Many years have passed since that awkward attempt, and I’ve learned a few things along the way. Here they are:
Christ should be as natural in your public life as in your private life.
Too often, I’ve seen people either take the mention of the Lord out of circumstances in which they would normally speak of Him, or they try to stuff Him into conversations in which they would not normally speak of Him.
For example, if you would normally say, “Oh, thank You, Lord!” when something amazing happens, then say it. If you would normally say, “Look at that gorgeous snow. Isn’t God so creative?” then say that. Don’t find a less religious phrase to use just because you’re in the company of a non-Christian friend. Be exactly as Christian in public as you would be at home.
Conversely, if you would not normally mention the Lord when you’re discussing homework with a fellow classmate, or meeting with a co-worker, then you don’t have do it. Your inclusion of the Lord’s name will be as awkward and unnatural for you as it will be for the other person, and will come off artificial.
It’s as easy as talking about your own father. No one goes around telling people all the time “My dad says this” or “My dad expects that,” but there are certainly occasions when Dad’s wisdom or rules apply to the situation. Knowing your Heavenly Father is like that. If the Lord is the center of your life, He will come out in what you say and do.
If you don’t know an answer, that’s okay.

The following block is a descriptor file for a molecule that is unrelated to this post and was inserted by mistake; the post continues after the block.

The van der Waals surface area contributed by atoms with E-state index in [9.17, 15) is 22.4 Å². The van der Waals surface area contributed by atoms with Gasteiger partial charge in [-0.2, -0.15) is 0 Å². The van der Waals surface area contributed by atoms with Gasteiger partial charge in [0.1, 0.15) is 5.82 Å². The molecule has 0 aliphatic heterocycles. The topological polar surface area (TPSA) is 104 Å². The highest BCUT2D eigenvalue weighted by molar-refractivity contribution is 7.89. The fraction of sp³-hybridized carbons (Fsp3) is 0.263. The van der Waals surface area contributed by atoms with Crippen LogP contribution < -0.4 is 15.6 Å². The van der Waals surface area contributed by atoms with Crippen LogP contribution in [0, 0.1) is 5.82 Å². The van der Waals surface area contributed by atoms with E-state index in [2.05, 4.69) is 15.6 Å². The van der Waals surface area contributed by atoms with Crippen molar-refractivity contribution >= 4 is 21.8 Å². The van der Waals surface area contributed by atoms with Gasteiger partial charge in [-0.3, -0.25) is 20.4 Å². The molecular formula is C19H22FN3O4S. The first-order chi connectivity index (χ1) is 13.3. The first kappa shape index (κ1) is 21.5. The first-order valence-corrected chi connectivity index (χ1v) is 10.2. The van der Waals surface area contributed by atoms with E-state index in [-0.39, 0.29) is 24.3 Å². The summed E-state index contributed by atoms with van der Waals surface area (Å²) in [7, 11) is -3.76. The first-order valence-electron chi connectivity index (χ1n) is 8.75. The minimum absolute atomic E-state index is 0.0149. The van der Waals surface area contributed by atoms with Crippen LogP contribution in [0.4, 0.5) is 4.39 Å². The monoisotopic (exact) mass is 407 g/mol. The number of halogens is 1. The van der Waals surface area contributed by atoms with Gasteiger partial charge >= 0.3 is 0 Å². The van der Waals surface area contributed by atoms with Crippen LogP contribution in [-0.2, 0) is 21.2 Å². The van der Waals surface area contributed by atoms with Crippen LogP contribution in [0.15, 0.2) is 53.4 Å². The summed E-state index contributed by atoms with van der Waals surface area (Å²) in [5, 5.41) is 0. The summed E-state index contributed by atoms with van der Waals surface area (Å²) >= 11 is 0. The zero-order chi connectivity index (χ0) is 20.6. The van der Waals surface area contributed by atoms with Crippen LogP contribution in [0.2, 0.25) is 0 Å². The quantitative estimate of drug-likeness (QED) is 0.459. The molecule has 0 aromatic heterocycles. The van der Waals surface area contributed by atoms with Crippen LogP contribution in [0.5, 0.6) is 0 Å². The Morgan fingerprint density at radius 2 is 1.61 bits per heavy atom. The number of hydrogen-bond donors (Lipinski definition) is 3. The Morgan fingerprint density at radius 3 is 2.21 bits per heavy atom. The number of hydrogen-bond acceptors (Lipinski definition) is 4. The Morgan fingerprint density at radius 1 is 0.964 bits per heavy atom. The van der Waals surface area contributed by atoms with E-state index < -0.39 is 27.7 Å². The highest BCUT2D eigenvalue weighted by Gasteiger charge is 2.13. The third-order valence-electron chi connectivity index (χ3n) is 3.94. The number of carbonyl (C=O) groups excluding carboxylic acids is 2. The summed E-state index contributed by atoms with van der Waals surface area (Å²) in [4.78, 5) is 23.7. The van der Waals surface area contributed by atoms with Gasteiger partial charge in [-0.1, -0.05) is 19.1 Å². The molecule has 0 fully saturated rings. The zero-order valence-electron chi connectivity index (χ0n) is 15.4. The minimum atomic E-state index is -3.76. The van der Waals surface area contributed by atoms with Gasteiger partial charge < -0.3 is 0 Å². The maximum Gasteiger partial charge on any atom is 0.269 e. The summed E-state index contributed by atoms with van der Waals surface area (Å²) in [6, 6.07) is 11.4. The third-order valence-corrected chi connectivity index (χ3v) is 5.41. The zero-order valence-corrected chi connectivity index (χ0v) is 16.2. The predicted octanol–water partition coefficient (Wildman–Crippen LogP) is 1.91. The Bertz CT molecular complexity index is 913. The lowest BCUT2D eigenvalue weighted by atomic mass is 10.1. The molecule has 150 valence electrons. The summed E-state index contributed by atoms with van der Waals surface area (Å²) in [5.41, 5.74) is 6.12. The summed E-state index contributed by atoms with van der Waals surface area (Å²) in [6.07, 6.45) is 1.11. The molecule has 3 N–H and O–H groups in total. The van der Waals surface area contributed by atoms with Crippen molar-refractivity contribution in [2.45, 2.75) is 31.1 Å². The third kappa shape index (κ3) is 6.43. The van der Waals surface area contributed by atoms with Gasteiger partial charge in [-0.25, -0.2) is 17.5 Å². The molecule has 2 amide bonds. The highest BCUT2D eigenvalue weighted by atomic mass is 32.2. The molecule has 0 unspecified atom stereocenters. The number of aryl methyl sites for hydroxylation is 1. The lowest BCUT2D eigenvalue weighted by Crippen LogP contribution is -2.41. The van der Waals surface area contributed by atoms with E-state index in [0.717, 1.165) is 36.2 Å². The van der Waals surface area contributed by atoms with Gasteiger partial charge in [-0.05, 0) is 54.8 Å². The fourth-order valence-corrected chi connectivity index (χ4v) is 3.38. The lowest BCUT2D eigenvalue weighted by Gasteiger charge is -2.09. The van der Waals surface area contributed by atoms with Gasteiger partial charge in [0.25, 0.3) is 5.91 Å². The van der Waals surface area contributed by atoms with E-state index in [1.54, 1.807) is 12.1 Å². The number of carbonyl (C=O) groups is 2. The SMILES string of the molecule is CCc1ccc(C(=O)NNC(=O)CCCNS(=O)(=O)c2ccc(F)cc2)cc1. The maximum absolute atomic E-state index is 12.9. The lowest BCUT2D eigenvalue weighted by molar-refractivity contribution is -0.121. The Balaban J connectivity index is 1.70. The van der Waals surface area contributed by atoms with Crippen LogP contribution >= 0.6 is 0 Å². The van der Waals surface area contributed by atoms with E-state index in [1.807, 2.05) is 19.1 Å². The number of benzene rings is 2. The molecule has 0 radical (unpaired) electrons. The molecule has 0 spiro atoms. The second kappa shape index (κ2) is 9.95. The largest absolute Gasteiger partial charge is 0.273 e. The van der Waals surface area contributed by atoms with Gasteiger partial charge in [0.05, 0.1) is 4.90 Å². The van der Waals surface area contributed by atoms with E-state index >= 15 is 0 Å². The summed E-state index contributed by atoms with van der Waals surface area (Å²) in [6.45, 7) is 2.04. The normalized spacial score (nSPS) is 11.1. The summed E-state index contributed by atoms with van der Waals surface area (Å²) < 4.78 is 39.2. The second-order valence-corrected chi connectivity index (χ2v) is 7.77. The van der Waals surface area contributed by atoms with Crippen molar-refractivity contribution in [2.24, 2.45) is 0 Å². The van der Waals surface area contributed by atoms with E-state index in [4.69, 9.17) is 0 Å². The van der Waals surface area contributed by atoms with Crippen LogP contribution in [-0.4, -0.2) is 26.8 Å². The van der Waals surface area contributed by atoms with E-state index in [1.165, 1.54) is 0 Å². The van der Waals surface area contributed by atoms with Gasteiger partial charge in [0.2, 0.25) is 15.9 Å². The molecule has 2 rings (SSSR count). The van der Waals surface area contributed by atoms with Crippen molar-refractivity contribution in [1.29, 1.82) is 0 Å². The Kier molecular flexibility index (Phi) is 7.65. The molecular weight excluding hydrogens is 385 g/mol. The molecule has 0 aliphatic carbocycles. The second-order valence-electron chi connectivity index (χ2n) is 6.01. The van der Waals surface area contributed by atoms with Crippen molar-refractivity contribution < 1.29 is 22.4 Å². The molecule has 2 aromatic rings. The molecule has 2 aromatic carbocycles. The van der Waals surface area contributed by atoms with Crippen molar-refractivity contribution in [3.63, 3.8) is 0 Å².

Suppose someone asked you, “What is your dad’s name?” You would be able to tell him. Now suppose, during the conversation, that this person asks to know your dad’s favorite color, and you don’t know it. Would you panic and think, “Now he won’t believe that I know my dad because I don’t know Dad’s favorite color!” or “Now he won’t believe my dad exists because I can’t give an answer!” No. You would simply say, “I don’t know. I’ll ask my dad when I next see him.”
Often, we put pressure on ourselves to know all the answers when, in reality, we don’t have to. Yes, we should always be ready to give an answer for the hope that is in us. No, there is no excuse for not knowing an answer because you have neglected to study your Bible. But there is also no reason to think you need to know everything. If you don’t know something, have the honesty to admit it, the humility to hear the other person’s perspective, and the commitment to get back to that person (if possible) with a more well-thought answer.
It’s not up to you.
Jesus said all the right things and did all the right deeds, and people still rejected Him. Similarly, you can say the exact right thing at the exact right time, and still have no effect. If God does not give sight, they will not see.
In the same way, you could say something that you consider completely moronic, and God can use it. One day, I had a spiritual conversation with a friend, and we got off on a rabbit trail about the story of John the Baptist. I thought that conversation was a complete waste of time. Not so. A few days later, my friend bounced up to me. “Do you remember how we talked about John the Baptist? Well, I was curious about the rest of the story, so I opened up my Bible and the page fell open to the exact place that talked about him. I read all about him—and more besides!” I was completely humbled. What I thought was a rabbit trail was really God tapping into her curiosity.
Sure, you should be prepared to speak the truth well, but realistically, it’s not up to you. Do your part—and leave the rest up to God.
None of my life has gone the way it was "supposed to go," but I don't love my life any less because of the hardships and new directions. I see so much unexpected good in it, and I want others to see the good in theirs.